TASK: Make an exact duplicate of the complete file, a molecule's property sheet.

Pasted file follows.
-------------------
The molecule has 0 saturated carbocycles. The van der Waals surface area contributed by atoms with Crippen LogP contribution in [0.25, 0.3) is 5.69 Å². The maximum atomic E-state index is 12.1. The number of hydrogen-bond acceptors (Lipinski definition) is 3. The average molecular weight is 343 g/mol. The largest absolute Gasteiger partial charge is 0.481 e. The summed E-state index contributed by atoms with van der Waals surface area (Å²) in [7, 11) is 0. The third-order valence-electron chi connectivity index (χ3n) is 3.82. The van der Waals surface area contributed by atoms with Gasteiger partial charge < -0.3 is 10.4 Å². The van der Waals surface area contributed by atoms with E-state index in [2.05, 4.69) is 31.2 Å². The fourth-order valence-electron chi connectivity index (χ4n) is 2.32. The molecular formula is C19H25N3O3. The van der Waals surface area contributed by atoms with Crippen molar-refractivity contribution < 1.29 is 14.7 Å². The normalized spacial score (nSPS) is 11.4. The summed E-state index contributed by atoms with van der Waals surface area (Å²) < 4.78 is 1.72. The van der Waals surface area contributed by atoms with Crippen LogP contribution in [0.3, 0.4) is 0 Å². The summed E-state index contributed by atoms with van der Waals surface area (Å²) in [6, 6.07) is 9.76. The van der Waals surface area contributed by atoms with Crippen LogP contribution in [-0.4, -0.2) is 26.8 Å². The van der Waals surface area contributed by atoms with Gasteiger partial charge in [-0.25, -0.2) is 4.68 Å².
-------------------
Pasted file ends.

The molecule has 0 saturated carbocycles. The van der Waals surface area contributed by atoms with Crippen LogP contribution in [0.25, 0.3) is 5.69 Å². The maximum atomic E-state index is 12.1. The number of hydrogen-bond acceptors (Lipinski definition) is 3. The average molecular weight is 343 g/mol. The largest absolute Gasteiger partial charge is 0.481 e. The summed E-state index contributed by atoms with van der Waals surface area (Å²) in [7, 11) is 0. The third-order valence-electron chi connectivity index (χ3n) is 3.82. The van der Waals surface area contributed by atoms with Gasteiger partial charge < -0.3 is 10.4 Å². The van der Waals surface area contributed by atoms with E-state index in [2.05, 4.69) is 31.2 Å². The fourth-order valence-electron chi connectivity index (χ4n) is 2.32. The molecular formula is C19H25N3O3. The van der Waals surface area contributed by atoms with Crippen molar-refractivity contribution < 1.29 is 14.7 Å². The normalized spacial score (nSPS) is 11.4. The summed E-state index contributed by atoms with van der Waals surface area (Å²) < 4.78 is 1.72. The van der Waals surface area contributed by atoms with Crippen LogP contribution in [0.3, 0.4) is 0 Å². The summed E-state index contributed by atoms with van der Waals surface area (Å²) in [6, 6.07) is 9.76. The van der Waals surface area contributed by atoms with Crippen LogP contribution in [-0.4, -0.2) is 26.8 Å². The van der Waals surface area contributed by atoms with Gasteiger partial charge in [-0.25, -0.2) is 4.68 Å².